The curated resources linked below are an initial sample of the resources coming from a collaborative and rigorous review process with the EAD Content Curation Task Force.
The Haudenosaunee Guide for Educators is designed to provide a deeper and more integrated understanding of Haudenosaunee (Iroquois) life—past and present.
Smithsonian National Museum of the American Indian
Students will examine the significance of constitutional principles during the colonial period, investigating how they emerged and the influence they had on colonial society.
Bill of Rights Institute
This is a two-part lesson that demonstrates natural and human impact on an environment by examining changes in a hypothetical river system over time. In part one, students work in groups to solve a problem during one of four different eras; in part two, students present their problems and solutions in chronological order, thus revealing a story of one river over time. Finally, students discuss water pollution issues in their own community and consider possible ways to address those problems.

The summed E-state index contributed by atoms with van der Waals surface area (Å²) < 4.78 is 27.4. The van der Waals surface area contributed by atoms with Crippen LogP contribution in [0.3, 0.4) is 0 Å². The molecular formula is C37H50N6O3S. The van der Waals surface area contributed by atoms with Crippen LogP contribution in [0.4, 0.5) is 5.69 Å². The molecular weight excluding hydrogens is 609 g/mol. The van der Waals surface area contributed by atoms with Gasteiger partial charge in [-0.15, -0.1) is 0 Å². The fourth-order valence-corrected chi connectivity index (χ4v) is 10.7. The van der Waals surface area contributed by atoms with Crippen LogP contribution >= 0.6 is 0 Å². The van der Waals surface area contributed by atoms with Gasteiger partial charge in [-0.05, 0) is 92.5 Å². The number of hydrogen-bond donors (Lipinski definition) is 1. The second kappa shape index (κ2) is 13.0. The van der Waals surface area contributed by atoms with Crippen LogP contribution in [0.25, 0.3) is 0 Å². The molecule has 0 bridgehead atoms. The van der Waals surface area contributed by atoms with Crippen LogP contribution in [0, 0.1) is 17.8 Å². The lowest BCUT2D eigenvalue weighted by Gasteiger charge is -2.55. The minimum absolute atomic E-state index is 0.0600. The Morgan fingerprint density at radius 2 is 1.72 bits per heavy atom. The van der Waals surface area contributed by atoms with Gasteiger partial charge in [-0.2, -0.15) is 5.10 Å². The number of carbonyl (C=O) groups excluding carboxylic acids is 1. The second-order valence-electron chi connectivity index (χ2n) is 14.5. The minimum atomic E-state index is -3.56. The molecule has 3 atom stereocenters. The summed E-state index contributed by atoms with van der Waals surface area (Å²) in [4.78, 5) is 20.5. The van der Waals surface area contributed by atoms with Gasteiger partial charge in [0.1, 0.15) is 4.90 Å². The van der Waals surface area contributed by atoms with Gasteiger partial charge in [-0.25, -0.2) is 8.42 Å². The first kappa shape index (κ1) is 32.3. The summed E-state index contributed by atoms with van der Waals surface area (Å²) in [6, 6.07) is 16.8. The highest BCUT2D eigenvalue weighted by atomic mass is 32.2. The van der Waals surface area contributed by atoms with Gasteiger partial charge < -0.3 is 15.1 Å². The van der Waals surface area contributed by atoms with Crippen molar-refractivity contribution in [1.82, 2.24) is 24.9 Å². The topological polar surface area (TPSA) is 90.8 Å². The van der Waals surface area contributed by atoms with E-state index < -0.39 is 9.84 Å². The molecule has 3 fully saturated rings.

Constitutional Rights Foundation
This lesson explores some ideas in the Preamble to the Constitution. Students learn that the power to govern belongs to the people who have created the government to protect their rights and promote their welfare.
Center for Civic Education
Students begin this inquiry unit by learning about tribal sovereignty today and why it is important. Students then learn about Native Amercican lands in the 18th Century by investigating different historical maps. Students conclude the unit by analyzing primary sources to find five different strategies used by four different Native nations during the American Revolution.